China Economic Data Weighs as Focus Shifts to the EUR and the DollarIt’s risk off through the early part of the day. Economic data out of China suggests more doom and gloom as the National People’s Congress gets underway.
Earlier in the Day:
The economic calendar for the Asian session this morning was on the lighter side. Key stats were limited to current account figures out Australia and China’s service sector PMI.
Outside of the numbers, the RBA announced its March interest rate decision and released its rate statement.
Out of China, the National People’s Congress began this morning that will also influence through the day.
For the Aussie Dollar,
The current account deficit narrowed from A$108bn to A$7.2bn in the 4th quarter. The deficit was forecast to narrow to A$9.2bn. The figures were released by the ABS,
- The narrowing was attributed to an increase in the exports of goods and services in the quarter.
- Exports of goods and services increased by A$3.676bn in the 4th quarter, while the imports of goods and services rose by A$1.015bn.
- The net primary income deficit narrowed by A$818m to A$15.318bn in the quarter.
The Aussie Dollar moved from $0.70819 to $0.70674 upon release of the figures. The moves came ahead of the RBA’s monetary policy decision and rate statement release.
The RBA held rates unchanged at 1.5%, which was in line with market expectations. Of greater interest was the rate statement. Salient points from the RBA rate statement included:
- The labor market remains strong and a further decline in unemployment is expected over the next couple of years.
- An improving labor market should see a further lift in wage growth over time, though gradual.
- Other indicators suggest growth slowed in the 2nd half of 2018. Central scenario for growth this year remains at around 3%.
- Main domestic uncertainty continues to be the strength of household consumption. A pickup in household income is expected to support spending over the next year.
- Demand for credit by investors in the housing sector has slowed noticeably. Growth in credit extended to owner-occupiers has also eased.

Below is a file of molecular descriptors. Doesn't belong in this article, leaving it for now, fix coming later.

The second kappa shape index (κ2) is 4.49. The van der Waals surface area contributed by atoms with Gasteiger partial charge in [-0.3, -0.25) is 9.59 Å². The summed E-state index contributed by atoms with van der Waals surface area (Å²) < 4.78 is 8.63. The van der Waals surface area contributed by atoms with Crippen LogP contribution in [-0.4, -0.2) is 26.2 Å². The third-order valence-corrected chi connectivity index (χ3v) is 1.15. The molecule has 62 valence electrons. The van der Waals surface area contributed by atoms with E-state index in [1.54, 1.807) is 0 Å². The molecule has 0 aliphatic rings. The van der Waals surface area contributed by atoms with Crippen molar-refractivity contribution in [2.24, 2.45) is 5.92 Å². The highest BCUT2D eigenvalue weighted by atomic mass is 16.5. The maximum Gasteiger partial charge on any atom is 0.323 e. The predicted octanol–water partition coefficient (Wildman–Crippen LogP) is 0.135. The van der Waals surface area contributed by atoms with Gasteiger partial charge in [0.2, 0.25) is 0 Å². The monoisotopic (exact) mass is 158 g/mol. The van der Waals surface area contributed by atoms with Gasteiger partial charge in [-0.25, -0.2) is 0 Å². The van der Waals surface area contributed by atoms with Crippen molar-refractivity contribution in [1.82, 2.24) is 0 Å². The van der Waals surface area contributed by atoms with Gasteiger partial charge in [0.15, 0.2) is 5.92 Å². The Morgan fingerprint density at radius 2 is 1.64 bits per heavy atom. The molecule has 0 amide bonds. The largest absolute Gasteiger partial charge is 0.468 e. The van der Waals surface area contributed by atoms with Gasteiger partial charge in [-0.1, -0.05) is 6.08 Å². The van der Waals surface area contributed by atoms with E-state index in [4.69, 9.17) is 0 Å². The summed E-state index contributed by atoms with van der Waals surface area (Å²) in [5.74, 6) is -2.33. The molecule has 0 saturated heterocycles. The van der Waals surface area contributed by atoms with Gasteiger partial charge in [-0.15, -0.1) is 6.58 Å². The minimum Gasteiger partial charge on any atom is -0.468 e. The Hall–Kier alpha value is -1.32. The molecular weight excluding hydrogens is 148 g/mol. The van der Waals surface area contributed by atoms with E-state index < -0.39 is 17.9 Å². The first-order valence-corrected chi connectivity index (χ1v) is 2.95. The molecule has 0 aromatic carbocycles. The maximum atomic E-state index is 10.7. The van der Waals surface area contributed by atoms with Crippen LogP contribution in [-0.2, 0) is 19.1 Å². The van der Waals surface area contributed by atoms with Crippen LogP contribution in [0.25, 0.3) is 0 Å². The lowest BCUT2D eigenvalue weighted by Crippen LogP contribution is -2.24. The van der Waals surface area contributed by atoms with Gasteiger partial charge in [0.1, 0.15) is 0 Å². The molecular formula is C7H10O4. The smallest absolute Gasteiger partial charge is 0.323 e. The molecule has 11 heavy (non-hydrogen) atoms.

- Inflation remains low and stable. The central scenario is for underlying inflation to be 2% this year and 2.25% by 2020.
The Aussie Dollar moved from $0.70779 to $0.70763 upon the announcement of the policy decision and the release of the rate statement. At the time of writing, the Aussie Dollar stood at $0.7077, down by 0.21% for the session. The lack of suggestion of a possible rate cut failed to prop up the Aussie after another set of weak stats out of China.
Out of China,
The services PMI fell from 53.6 to 51.1 in February. The forecast was for a rise to 53.8. According to the Markit survey,
- Service sector activity was at its softest since October of last year.
- A slower increase in new business weighed on the PMI. Service providers reported the least marked expansion of new orders since last October.
- Service sector companies also reported that new export orders eased to a 5-month low.
- In contrast to the manufacturing sector, service sector companies increased headcounts for a 5th consecutive month.
- Backlogs fell at the quickest pace since September 2015. The decline contributed to the first fall in unfinished business at the composite level for 3-years.
- Operating expenses were on the rise in February, though the rate of increase was modest.
- Service providers increased output prices only marginally.
The Aussie Dollar moved from $0.70819 to $0.70674 upon release of the figures.
Of greater influence to risk sentiment through the day will be any updates from the National People’s Congress. Likely areas of focus will be trade, technology and plan to support domestic growth.